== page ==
Coneflower
Echinacea 'Katie Saul'

Family: Asteraceae (ass-ter-AY-see-ee) (Info)
Genus: Echinacea (ek-in-AY-shee-a) (Info)
Cultivar: Katie Saul
Additional cultivar information:(PP18783, Big Sky series; aka Summer Sky)
Hybridized by Saul
Registered or introduced: 2006

Category:

Perennials

Height:

12-18 in. (30-45 cm)

Spacing:

18-24 in. (45-60 cm)

Hardiness:

USDA Zone 4a: to -34.4 C (-30 F)

USDA Zone 4b: to -31.6 C (-25 F)

USDA Zone 5a: to -28.8 C (-20 F)

USDA Zone 5b: to -26.1 C (-15 F)

USDA Zone 6a: to -23.3 C (-10 F)

USDA Zone 6b: to -20.5 C (-5 F)

USDA Zone 7a: to -17.7 C (0 F)

USDA Zone 7b: to -14.9 C (5 F)

USDA Zone 8a: to -12.2 C (10 F)

USDA Zone 8b: to -9.4 C (15 F)

USDA Zone 9a: to -6.6 C (20 F)

USDA Zone 9b: to -3.8 C (25 F)

Sun Exposure:

Full Sun

Danger:

N/A

Bloom Color:

Rose/Mauve

Bloom Time:

Mid Summer

Late Summer/Early Fall

Foliage:

Herbaceous

Other details:

This plant is attractive to bees, butterflies and/or birds

Flowers are fragrant

Average Water Needs; Water regularly; do not overwater

This plant is resistant to deer

Flowers are good for cutting

Suitable for growing in containers

Soil pH requirements:

6.1 to 6.5 (mildly acidic)

6.6 to 7.5 (neutral)

7.6 to 7.8 (mildly alkaline)

Patent Information:

Patented

Propagation Methods:

By dividing the rootball

Seed Collecting:

N/A: plant does not set seed, flowers are sterile, or plants will not come true from seed

Regional

This plant has been said to grow in the following regions:

Vallejo, California

Denver, Colorado

Cordele, Georgia

Lawrenceville, Georgia

Hebron, Kentucky

Jamaica Plain, Massachusetts

Norton, Massachusetts

Dearborn Heights, Michigan

Tuckerton, New Jersey

Averill Park, New York

Cranberry Twp, Pennsylvania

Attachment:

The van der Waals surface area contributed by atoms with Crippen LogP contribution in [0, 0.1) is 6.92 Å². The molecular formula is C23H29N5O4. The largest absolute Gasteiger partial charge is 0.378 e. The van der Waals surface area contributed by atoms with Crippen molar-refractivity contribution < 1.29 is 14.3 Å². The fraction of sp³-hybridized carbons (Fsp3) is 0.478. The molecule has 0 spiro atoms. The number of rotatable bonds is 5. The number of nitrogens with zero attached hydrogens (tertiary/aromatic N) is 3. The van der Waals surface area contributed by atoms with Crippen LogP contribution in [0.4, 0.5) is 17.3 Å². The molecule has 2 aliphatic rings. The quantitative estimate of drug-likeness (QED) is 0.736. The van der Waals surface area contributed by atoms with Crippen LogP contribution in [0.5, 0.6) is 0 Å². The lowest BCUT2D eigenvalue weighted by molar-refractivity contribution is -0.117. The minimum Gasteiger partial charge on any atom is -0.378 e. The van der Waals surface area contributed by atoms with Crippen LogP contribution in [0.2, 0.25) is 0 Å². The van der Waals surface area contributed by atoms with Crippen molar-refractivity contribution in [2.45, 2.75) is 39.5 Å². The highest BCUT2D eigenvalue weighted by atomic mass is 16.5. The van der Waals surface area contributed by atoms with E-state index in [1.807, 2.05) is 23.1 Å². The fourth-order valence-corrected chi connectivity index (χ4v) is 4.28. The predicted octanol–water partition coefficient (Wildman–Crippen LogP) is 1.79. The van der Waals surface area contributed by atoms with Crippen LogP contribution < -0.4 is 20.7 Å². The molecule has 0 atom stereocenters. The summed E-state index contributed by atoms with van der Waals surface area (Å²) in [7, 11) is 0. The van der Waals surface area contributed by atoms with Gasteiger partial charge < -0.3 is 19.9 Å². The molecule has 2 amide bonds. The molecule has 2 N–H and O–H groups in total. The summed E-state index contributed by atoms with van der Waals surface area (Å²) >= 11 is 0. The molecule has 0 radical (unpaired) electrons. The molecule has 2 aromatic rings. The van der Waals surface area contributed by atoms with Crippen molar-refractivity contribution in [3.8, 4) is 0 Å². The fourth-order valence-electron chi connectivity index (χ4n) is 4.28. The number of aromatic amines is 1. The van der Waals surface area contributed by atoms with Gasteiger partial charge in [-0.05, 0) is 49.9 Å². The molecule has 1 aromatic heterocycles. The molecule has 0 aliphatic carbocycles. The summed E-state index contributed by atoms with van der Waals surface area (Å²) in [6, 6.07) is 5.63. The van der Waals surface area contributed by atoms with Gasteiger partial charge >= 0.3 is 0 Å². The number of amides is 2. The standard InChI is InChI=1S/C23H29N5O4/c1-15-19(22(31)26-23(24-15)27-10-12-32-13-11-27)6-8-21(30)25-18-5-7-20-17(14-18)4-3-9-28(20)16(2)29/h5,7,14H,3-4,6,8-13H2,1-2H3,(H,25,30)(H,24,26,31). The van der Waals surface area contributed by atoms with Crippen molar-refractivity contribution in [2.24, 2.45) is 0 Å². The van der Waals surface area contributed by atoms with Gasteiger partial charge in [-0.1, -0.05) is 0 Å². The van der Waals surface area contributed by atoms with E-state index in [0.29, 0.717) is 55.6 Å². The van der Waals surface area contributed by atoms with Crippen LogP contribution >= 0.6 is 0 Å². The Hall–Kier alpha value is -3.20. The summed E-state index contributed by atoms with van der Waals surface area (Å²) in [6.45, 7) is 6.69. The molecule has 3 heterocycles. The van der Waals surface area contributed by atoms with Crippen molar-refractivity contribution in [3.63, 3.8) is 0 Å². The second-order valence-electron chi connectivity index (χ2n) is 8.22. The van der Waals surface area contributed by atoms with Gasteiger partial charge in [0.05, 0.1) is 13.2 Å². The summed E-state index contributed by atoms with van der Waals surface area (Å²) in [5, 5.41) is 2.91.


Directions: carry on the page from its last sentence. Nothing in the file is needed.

Fombell, Pennsylvania

Roscoe, Pennsylvania

North Augusta, South Carolina

Houston, Texas

Princeton, Texas

Mc Lean, Virginia

Concrete, Washington

Kalama, Washington

Hartford, Wisconsin

Milwaukee, Wisconsin

Mount Horeb, Wisconsin

show all

Gardeners' Notes:

2
positives
1
neutral
2
negatives
RatingContent
Negative

On Aug 6, 2010, Vallejo from Vallejo, CA (Zone 9b) wrote:

My plants are vigorous and growing well in Vallejo, but there's a problem with the flowers. Although the flowers last a long time, for most of that time the petals are an ugly parchment (dead or burned-looking) color. Ugh! Maybe that's what the first commenter meant about the color lasting better in the shade? (These are in full sun.)

Negative

On Aug 15, 2008, IvoryPetal from (zone 4a), QC wrote:

It died the first year I planted it. I bought another one the following year and it died again. I did not plant it at the same spot. I love the color of the flowers but it does not survive winter here.

Positive

On Jul 28, 2008, pennefeather from McLean, VA (Zone 6b) wrote:

The flowers are beautiful, but this the second season in a row that the leaves are discolored. They turn whitish, as if suffering from powdery mildew. It doesn't seem to affect the flowers though.

Better color if they have some shade, since intense sun cause it to fade.

Neutral

On Mar 23, 2007, berrygirl from Braselton, GA (Zone 7b) wrote:

For info purposes only:

Developed by Itsaul Plants of Georgia, the Big Sky series of Echinaceas are crosses of E. purpurea -- the traditional Purple Coneflower -- and E. paradoxa. They are heavy-blooming, unusually long-lasting, and sport a range of brand-new colors for the family.

Positive

On Jun 9, 2006, bentleygardens from Locust Grove, GA (Zone 7b) wrote:

The first two-toned coneflower in the Big Sky series. Just released!